OK, everybody, raise your hand if you think that what Dallas really needs is one more brewpub.
And, for those of you who raised your hand, I've got a deal on some really great lake property near Alice.
Somewhere in Colorado, it seems, some scam salesman has put out the word that a great way to get rich is to open a brewpub in Dallas. "Yeah, those Dallasites really guzzle their brew," I figure they're saying to some ski bum whose knees have gone. "Remember how they used to drive back with cases of Coors in their trunks? You just can't lose money by selling beer to Texans."
Well, let me tell you something, mountain men. This niche is closed. There are as many brewpubs in Dallas as there are bagel 'n' coffee stores, and the only sliver of an opportunity left that I can imagine might be called, oh, "Drive-Thru Bagel and Brew"--picking up on the convenience concept--or maybe "Beer & Bagel Wholesale Club," where you could basically take out your crates with a fork lift. More Hoffbrau Haus-style sports bars we don't need.
Most brewpubs I've been in have all the ambiance of a warehouse, anyway, and certainly the acoustics are just about the same as Sam's. Breckenridge, the latest--though, lamentably, not the last--brewpub to open in Dallas, is just like all the rest: huge, noisy, with massive brewing machinery standing in for decor, and a menu that mistakes bulk for creativity.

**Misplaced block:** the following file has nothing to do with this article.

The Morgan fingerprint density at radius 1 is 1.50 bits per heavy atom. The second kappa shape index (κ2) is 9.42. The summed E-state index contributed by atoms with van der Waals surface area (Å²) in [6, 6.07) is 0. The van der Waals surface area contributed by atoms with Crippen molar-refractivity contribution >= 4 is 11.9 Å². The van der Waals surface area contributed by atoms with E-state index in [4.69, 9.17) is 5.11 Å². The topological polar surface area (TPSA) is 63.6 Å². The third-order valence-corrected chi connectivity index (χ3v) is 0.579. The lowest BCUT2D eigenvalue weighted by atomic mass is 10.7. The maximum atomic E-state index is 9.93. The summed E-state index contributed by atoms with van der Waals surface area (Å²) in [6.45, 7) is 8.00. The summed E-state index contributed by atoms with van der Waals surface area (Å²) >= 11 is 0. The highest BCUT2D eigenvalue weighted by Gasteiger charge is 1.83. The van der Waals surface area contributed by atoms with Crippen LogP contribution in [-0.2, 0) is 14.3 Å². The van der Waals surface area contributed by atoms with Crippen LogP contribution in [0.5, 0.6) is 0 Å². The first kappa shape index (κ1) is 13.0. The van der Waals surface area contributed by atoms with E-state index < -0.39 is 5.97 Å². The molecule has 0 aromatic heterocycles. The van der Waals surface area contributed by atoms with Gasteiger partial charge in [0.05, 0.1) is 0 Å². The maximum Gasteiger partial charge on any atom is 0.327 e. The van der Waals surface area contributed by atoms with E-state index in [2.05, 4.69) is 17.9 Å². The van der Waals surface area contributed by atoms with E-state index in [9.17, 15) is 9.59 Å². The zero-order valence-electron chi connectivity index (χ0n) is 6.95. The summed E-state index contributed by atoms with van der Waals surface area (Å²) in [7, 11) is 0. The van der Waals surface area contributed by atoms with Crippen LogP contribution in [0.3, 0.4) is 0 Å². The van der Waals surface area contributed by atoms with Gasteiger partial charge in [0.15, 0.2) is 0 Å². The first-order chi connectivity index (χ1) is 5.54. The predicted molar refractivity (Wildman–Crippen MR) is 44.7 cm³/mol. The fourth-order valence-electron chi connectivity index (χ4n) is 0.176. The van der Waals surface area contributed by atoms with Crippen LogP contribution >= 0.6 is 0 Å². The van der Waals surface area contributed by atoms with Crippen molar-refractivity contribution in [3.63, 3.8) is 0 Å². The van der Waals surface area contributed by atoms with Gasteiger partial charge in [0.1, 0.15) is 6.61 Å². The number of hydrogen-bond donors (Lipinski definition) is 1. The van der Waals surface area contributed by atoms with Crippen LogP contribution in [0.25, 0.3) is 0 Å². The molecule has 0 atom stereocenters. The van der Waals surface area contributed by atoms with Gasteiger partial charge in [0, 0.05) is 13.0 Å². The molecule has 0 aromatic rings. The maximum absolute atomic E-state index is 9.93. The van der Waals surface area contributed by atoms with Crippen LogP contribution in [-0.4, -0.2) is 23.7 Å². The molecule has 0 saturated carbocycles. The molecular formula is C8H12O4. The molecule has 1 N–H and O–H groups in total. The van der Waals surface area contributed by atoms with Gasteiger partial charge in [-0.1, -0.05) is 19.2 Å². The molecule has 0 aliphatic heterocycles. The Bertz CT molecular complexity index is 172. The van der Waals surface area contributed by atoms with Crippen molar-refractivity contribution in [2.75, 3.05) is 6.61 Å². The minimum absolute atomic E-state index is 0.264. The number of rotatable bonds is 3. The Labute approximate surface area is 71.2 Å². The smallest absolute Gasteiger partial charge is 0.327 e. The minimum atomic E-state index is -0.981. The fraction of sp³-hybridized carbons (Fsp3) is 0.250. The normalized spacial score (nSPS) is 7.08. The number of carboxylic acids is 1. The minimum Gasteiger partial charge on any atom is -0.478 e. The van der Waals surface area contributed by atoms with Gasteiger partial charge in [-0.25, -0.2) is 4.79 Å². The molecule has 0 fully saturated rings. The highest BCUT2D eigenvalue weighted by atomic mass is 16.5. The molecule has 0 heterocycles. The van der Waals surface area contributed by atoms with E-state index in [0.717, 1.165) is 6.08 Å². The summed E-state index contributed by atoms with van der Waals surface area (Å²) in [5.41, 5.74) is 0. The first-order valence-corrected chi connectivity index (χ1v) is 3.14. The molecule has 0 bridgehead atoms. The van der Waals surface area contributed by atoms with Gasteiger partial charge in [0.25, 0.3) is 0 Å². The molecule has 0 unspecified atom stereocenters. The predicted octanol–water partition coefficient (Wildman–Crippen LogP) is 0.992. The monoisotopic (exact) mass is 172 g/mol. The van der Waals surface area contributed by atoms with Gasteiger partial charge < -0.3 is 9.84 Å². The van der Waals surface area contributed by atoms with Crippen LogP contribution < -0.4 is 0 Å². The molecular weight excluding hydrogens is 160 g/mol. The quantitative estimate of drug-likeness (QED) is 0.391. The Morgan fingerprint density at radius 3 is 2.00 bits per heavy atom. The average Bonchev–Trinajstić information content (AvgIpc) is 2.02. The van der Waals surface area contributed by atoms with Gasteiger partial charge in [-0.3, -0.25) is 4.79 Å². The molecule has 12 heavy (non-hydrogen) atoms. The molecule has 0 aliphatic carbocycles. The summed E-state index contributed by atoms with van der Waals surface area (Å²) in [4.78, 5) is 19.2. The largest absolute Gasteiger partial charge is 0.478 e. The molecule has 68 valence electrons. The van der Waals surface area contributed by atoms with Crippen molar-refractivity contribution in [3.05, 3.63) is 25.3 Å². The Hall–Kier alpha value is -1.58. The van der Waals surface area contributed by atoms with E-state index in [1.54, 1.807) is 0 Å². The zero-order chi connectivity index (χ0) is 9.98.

It's the time of the season when a Texan's fancy turns to Colorado, but Breckenridge Brewery is no substitute. There are a few photos of ski runs on the walls, and the food is of that heft that could only appeal to you if you've spent a day in the cold with an elevated heart rate. A day in the 100-plus-degree humidity just doesn't build appetites that could deal with the fried-chicken platter served here, I don't care how many hours you spent on your air-conditioned treadmill. The copper tanks, the rows of booths, a wall of beer cans, and the big bar just about sum it up for the interior, which looks like Tim Allen designed it on Home Improvement.